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    panic-manager

    1.2.0 • Public • Published

    Panic Manager

    Manage panic clients like a pro

    Travis branch npm npm

    Bored by documentation and just want runnable code? Here's the quickstart.

    The problem

    If you've used panic before, you know writing tests can be verbose and unwieldy, requiring lots of boilerplate just to get "Hello world" running.

    If you're testing node processes, you've got to figure out how to spawn them (do you use exec, spawn, execFile, or fork?) get them to connect to your panic server (which requires another file and some way to pass the URL), and then if you need more processes, you've got to abstract that logic and make it reusable. Then you consider how much untested code you're writing.

    Maybe you're testing across different computers, or you just want to see how the system works on a different platform. Fine, but you'll need to either:

    1. Clone the tests onto the other machine.
    2. Start the node process on that machine manually, each time you test.
    3. Or automate it with a utility that starts processes remotely.
    Q: Who has time for all that??
    A: Me

    How it's solved

    Panic-manager votes for option #3: automate it with a utility.

    It provides a simple declarative API to spawn panic clients locally or remotely, and if you want to spread your clients over several machines, you can easily start a manager server on each, then remotely create or destroy them.

    Local clients
    The manager spawns the requested clients as child processes.

    Remote clients
    Panic-manager starts a websocket server on the remote machine. From your test dispatcher (panic-server), you connect to that remote process and tell it how many clients your test needs. Manager spins them up and points them back to you, where you can destroy them at your own whims.

    Is one harder?
    No. It's almost exactly the same API.

    API

    Manager

    Manager is a factory function. It's the only thing exported from panic-manager. What you pass it determines where processes will be created: on your machine, or remotely.

    The Manager factory can be used with or without the new keyword.

    Pass it nothing

    All calls to .start spawn clients from your process, not remotely.

    It's used if you just need to create panic instances on your own machine. Can be used in addition to remote managers.

    import Manager from 'panic-manager'
     
    // Create a new local panic manager.
    const manager = Manager();
     
    // Spawns a new child process, connecting it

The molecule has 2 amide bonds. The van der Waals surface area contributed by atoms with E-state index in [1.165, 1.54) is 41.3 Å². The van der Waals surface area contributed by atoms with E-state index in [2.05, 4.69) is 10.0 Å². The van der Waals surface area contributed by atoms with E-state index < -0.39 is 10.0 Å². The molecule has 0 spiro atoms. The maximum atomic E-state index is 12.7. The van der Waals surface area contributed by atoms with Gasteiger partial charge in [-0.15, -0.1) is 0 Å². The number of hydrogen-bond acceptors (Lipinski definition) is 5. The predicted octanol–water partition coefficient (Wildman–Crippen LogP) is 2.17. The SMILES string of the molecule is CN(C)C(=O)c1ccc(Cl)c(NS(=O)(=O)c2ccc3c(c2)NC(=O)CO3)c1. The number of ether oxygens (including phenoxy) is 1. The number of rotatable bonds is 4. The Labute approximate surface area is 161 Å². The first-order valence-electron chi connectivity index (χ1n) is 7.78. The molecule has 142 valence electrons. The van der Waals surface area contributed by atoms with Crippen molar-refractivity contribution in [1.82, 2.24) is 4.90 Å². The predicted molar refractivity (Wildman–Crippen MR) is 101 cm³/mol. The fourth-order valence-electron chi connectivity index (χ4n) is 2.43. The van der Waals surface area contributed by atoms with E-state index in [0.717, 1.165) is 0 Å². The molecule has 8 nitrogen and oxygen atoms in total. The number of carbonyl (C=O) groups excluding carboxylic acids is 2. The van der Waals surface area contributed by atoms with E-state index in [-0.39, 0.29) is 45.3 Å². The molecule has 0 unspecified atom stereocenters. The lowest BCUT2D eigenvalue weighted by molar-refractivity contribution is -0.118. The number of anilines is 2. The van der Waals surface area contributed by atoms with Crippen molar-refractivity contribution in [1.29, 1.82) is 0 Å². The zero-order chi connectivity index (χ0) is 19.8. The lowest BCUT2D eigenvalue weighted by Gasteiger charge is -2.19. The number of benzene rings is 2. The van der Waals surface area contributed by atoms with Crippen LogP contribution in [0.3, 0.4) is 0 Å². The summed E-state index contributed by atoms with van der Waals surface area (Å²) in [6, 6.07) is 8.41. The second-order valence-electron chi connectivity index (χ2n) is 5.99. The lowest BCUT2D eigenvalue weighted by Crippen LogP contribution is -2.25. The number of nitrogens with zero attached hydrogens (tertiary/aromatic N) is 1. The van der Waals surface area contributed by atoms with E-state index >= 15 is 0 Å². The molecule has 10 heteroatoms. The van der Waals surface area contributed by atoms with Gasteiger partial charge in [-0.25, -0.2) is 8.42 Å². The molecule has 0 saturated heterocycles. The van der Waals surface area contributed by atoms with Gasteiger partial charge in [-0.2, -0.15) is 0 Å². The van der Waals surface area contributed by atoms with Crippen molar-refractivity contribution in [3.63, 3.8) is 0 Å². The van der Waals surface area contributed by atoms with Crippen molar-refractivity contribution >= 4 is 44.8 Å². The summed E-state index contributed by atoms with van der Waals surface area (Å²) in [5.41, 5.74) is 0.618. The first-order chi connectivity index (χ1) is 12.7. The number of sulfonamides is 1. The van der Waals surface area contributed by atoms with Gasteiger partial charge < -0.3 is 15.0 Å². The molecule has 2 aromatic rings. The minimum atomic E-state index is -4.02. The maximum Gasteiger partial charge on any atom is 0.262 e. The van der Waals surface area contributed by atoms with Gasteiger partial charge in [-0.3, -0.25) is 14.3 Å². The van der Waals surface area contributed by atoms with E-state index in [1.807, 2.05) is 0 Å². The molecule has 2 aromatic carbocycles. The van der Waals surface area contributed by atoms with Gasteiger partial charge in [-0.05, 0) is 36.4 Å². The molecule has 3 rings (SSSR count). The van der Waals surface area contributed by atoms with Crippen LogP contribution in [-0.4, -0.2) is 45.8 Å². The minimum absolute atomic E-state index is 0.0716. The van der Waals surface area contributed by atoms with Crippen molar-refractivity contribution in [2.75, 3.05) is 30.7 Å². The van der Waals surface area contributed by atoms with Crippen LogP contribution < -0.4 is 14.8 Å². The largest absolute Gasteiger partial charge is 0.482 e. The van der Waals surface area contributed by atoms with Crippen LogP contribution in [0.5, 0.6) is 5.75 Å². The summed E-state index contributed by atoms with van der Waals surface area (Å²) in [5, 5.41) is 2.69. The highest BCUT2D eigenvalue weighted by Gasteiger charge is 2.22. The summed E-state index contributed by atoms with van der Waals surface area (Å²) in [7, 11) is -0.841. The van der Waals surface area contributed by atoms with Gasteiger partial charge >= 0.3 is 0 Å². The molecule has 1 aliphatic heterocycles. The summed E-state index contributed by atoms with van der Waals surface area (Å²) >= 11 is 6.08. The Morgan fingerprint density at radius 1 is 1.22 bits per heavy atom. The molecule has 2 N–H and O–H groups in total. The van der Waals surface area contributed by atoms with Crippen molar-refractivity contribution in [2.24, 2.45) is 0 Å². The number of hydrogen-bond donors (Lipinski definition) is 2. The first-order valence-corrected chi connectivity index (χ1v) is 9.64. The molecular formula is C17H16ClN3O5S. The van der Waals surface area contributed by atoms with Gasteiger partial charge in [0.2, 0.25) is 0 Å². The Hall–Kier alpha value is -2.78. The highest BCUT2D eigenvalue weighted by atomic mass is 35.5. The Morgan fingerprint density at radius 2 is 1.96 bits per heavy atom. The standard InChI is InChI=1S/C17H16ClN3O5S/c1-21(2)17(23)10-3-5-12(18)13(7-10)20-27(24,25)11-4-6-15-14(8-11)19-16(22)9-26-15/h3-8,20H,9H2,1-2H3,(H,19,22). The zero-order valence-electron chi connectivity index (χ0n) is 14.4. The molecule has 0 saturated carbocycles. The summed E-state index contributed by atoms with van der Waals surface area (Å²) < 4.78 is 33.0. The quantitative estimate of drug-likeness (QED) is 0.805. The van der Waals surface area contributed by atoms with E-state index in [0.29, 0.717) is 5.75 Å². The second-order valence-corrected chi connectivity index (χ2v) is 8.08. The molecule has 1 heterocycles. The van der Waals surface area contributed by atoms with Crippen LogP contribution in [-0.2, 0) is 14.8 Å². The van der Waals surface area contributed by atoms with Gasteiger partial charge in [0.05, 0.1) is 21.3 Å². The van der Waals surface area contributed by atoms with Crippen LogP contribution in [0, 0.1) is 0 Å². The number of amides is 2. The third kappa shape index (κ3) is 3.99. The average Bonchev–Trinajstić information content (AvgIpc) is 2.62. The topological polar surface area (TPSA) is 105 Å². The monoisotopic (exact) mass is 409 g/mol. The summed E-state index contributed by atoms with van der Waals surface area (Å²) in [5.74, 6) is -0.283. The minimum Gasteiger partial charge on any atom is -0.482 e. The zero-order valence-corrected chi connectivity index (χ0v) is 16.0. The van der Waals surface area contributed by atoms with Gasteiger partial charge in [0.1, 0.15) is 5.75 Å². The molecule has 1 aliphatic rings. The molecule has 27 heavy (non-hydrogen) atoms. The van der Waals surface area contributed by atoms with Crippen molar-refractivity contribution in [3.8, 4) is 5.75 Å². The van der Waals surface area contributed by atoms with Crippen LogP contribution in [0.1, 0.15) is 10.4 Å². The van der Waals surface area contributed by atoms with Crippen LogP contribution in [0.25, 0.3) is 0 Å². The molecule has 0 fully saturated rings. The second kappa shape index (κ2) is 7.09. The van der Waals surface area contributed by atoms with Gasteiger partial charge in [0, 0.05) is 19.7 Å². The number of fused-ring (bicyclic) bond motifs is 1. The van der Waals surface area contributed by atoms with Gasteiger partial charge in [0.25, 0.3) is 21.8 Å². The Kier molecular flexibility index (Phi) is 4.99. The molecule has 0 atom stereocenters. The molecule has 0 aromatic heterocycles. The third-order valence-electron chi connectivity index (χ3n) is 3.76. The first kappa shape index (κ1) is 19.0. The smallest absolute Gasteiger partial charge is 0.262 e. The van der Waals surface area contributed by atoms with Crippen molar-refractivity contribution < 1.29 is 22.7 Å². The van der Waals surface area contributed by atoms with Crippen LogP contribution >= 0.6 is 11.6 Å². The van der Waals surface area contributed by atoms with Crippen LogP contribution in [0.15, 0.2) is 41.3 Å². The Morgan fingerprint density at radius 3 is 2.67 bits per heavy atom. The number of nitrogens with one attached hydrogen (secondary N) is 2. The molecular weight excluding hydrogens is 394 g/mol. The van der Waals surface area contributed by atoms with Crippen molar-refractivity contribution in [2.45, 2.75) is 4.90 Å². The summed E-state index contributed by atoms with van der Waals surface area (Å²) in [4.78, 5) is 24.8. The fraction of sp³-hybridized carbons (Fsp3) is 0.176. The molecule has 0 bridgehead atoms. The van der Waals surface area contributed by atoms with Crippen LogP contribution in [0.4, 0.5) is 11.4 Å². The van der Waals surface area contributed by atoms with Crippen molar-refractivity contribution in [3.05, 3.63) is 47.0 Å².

// to the panic server listed.
    manager.start({
        clients: [{ type: 'node' }],
        panic: 'http://localhost:8080',
    })

    Pass an http.Server

    If given a server instance, it'll use socket.io to listen for incoming websocket requests on the /panic-manager route. Don't worry, all that is handled under the hood.

    Starting the server allows others to remotely use your process for spawning and shutting down panic clients, kind of like a Selenium Server does.

    // Node's standard http library.
    import { Server } from 'http'
    import Manager from 'panic-manager'
     
    // Create a new http server.
    const server = Server()
     
    // Attach the manager to that server.
    const manager = Manager(server)
     
    // Start listening on port 8080.
    server.listen(8080)

    Pass a string

    When given a string, Manager will treat it as a url to a remote manager server and try to connect. The /panic-manager route is implied, don't try to pass it.

    import Manager from 'panic-manager'
     
    // Connect to another manager process.
    const manager = Manager('http://localhost:8080')
     
    // url automatically resolves to:
    // "http://localhost:8080/panic-manager"
     
    // Starts a node process on the remote machine,
    // connecting it to your panic address.
    manager.start({
        clients: [{ type: 'node' }],
        panic: 'http://localhost:3000',
    })

    Quickstart

    Although the examples prefer ES2015 syntax, most people aren't compiling server side. The following code is ES5.

    // Import the manager.
    var Manager = require('panic-manager')
     
    // Import panic.
    var panic = require('panic-server')
     
    // Create a new manager.
    var manager = Manager()
     
    // The panic server port number.
    var port = 8080
     
    // Start the panic server.
    panic.server().listen(port)
     
    manager.start({
     
        // The list of clients to create.
        clients: [{
            type: 'node',
        }],
     
        // Auto-connect to this panic server.
        panic: 'http://localhost:' + port,
    })
     
    // Print out clients as they join.
    panic.clients.on('add', function (client, id) {
        console.log('New client (' + id + ') added.')
    })

    Roadmap

    • Add selenium-webdriver support to start new browser instances that automatically connect to panic.

    • Add remote selenium server support so you can tie it to SauceLabs, BrowserStack, or your own selenium server.

    Install

    npm i panic-manager

    DownloadsWeekly Downloads

    38

    Version

    1.2.0

    License

    MIT

    Last publish

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